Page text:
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Ellora’s Cave sues Dear Author over ‘defamatory’ blog post
September 26, 2014 | 9:59 pm

Ellora's Cave Well, that was unexpected. The saga of Ellora’s Cave has been chronicled over the last few months, and especially over the last few weeks, on various e-book blogs I read. For example, from The Passive Voice: Ellora’s Cave The mysterious case of the missing royalty checks from Ellora’s Cave More Ellora’s Cave troubles… Cat Grant Gives Away Her Unreverted Ellora’s Cave Titles And those are just from the last week or so. Authors...

Authors United to ask Department of Justice for Amazon antitrust inquiry
September 25, 2014 | 6:08 pm

So, Authors United’s latest publicity stunt is to declare they’re asking the Department of Justice to investigate Amazon for anti-trust issues in the wake of the continuing contract dispute with Hachette. (Publishers Weekly talks about it here, linking to a paywalled Financial Times article that you can read free by googling “Authors to call for Amazon antitrust inquiry” then clicking the FT article and answering a question.) They’re still in the process of drafting the letter; Douglas Preston says it was leaked “very prematurely.” The letter will ask the justice department’s antitrust division to “examine Amazon’s...

Looking back at Michael Bromwich’s report on Apple antitrust compliance
September 20, 2014 | 5:19 pm

It’s been a while since I’ve had much to say about the Apple antitrust suit. I’ve been a bit busy to write much for TeleRead in general, what with my new day job and things. Nate on The Digital Reader has some good coverage of the main points of interest: Apple Agrees to Pay $450 Million in eBook Antitrust Lawsuit Judge Okays Apple’s $450 Million eBook Antitrust Settlement Amazon Sends Out Email Concerning Apple’s Antitrust Settlement There’s also a new, related case in which three defunct e-book stores...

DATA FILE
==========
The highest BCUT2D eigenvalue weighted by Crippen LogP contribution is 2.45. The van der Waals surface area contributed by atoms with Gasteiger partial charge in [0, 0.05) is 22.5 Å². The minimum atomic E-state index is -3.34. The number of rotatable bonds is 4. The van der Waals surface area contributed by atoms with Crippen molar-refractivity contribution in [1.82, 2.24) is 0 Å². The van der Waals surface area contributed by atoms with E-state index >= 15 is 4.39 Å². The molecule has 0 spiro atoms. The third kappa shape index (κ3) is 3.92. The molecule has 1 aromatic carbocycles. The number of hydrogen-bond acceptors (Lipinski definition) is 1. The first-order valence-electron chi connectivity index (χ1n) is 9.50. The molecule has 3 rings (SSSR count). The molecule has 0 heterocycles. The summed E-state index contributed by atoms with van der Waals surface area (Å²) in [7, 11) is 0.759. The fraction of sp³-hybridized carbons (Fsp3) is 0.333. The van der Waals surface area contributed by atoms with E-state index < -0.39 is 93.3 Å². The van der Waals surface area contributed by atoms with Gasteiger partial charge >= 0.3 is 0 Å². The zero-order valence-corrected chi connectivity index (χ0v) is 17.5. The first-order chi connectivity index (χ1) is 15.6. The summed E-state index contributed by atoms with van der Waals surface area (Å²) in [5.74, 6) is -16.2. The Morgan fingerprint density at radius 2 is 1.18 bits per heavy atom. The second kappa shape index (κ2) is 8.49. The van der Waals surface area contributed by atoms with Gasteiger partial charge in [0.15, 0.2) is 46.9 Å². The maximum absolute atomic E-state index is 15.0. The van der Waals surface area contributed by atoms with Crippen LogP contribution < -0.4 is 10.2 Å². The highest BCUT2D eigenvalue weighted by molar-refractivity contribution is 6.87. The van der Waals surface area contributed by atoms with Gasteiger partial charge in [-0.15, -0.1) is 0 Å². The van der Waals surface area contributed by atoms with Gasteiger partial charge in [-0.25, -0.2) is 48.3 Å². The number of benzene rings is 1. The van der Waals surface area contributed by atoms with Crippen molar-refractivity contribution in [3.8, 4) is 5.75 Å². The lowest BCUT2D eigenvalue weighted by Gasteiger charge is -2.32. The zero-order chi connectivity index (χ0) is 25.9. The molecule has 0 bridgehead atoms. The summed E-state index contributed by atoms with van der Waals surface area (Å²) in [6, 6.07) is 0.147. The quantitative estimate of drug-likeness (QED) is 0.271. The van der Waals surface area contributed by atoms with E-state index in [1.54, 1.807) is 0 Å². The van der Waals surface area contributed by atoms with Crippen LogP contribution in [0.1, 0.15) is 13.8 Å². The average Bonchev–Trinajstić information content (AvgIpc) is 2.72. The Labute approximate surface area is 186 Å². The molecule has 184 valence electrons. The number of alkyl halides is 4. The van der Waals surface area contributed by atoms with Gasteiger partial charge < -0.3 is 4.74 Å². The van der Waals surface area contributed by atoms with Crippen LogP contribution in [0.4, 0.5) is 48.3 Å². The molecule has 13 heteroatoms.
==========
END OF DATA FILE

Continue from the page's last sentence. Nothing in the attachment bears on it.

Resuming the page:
PACER to restore ten years of deleted records; is still obnoxiously expensive
September 20, 2014 | 9:37 am

pacerLogoI thought I’d mentioned this at the time it happened, but I apparently didn’t. Last month, the court records database PACER deleted ten years’ worth of electronic federal court documents in the course of a hardware update. This sparked an immediate backlash from lawmakers. Now Ars Technica reports that the US government Administrative Office of the Courts will return most of those files to the database by the end of October. It’s nice that they’re doing the right thing, but the shortcomings of the PACER system are aggravating. The system charges ten cents per downloaded page, including for lists...

Podcaster Adam Carolla settles patent troll case
August 20, 2014 | 4:25 pm

patent trollAn interesting little tidbit from the world of intellectual property litigation today: podcaster and actor Adam Carolla has settled a patent troll lawsuit which was getting a lot of attention. I know a little this because the Beloved is a devoted listener of Carolla's prolifically produced podcast, and I it's often on in the background while I cook dinner. I don't care for Carolla much as a personality, but I have half paid attention to his complaining about the patent troll and his exhortation that we contribute to his legal defines fund to beat them down! It turns out that it...

How newspapers are circumventing the the EU’s ‘Right to be Forgotten’ law
July 18, 2014 | 12:25 pm

right to be forgotten lawTechdirt has an interesting piece about how the EU's 'Right to be Forgotten' law---a law which requires search engine owners to remove articles at the request of people mentioned in them. The law is intended to help people ensure that potentially embarrassing things about them do not stay online forever, but it has been criticized as being potentially censoring, and for lacking an appeals process so that legitimate news reporting can stay online. Some news sources are finding ways around this, and Techdirt's story reports on a newspaper who is getting around the requests by simply reporting on them. This creates...

Canada’s anti-spam laws take effect this week
July 3, 2014 | 12:25 pm